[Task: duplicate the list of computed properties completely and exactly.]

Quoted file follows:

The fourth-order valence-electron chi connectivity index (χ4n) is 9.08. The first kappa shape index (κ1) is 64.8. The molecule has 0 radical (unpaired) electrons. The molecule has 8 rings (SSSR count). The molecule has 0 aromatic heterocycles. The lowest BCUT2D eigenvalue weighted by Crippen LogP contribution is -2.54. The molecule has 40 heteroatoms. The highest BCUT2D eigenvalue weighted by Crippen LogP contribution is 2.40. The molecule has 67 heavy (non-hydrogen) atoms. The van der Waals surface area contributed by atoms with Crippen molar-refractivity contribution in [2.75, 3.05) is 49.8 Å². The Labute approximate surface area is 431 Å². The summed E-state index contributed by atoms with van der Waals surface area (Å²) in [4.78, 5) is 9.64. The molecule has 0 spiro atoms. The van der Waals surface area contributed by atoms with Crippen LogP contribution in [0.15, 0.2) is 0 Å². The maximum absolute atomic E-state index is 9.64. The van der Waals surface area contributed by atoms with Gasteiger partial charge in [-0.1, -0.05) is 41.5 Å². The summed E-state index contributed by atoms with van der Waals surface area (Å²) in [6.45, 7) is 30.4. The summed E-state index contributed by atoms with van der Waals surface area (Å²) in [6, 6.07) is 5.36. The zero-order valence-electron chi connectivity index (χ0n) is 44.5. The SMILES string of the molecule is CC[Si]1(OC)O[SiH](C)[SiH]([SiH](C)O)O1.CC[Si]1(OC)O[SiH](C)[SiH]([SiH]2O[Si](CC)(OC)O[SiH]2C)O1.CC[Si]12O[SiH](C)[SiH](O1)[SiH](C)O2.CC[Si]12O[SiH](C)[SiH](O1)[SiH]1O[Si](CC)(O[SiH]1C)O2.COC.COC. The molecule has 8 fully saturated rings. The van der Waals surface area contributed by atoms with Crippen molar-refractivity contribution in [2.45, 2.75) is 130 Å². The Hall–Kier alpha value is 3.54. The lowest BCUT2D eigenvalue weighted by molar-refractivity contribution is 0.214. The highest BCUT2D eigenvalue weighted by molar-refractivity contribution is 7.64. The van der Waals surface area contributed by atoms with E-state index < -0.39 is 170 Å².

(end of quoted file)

The fourth-order valence-electron chi connectivity index (χ4n) is 9.08. The first kappa shape index (κ1) is 64.8. The molecule has 0 radical (unpaired) electrons. The molecule has 8 rings (SSSR count). The molecule has 0 aromatic heterocycles. The lowest BCUT2D eigenvalue weighted by Crippen LogP contribution is -2.54. The molecule has 40 heteroatoms. The highest BCUT2D eigenvalue weighted by Crippen LogP contribution is 2.40. The molecule has 67 heavy (non-hydrogen) atoms. The van der Waals surface area contributed by atoms with Crippen molar-refractivity contribution in [2.75, 3.05) is 49.8 Å². The Labute approximate surface area is 431 Å². The summed E-state index contributed by atoms with van der Waals surface area (Å²) in [4.78, 5) is 9.64. The molecule has 0 spiro atoms. The van der Waals surface area contributed by atoms with Crippen LogP contribution in [0.15, 0.2) is 0 Å². The maximum absolute atomic E-state index is 9.64. The van der Waals surface area contributed by atoms with Gasteiger partial charge in [-0.1, -0.05) is 41.5 Å². The summed E-state index contributed by atoms with van der Waals surface area (Å²) in [6.45, 7) is 30.4. The summed E-state index contributed by atoms with van der Waals surface area (Å²) in [6, 6.07) is 5.36. The zero-order valence-electron chi connectivity index (χ0n) is 44.5. The SMILES string of the molecule is CC[Si]1(OC)O[SiH](C)[SiH]([SiH](C)O)O1.CC[Si]1(OC)O[SiH](C)[SiH]([SiH]2O[Si](CC)(OC)O[SiH]2C)O1.CC[Si]12O[SiH](C)[SiH](O1)[SiH](C)O2.CC[Si]12O[SiH](C)[SiH](O1)[SiH]1O[Si](CC)(O[SiH]1C)O2.COC.COC. The molecule has 8 fully saturated rings. The van der Waals surface area contributed by atoms with Crippen molar-refractivity contribution in [2.45, 2.75) is 130 Å². The Hall–Kier alpha value is 3.54. The lowest BCUT2D eigenvalue weighted by molar-refractivity contribution is 0.214. The highest BCUT2D eigenvalue weighted by molar-refractivity contribution is 7.64. The van der Waals surface area contributed by atoms with E-state index < -0.39 is 170 Å².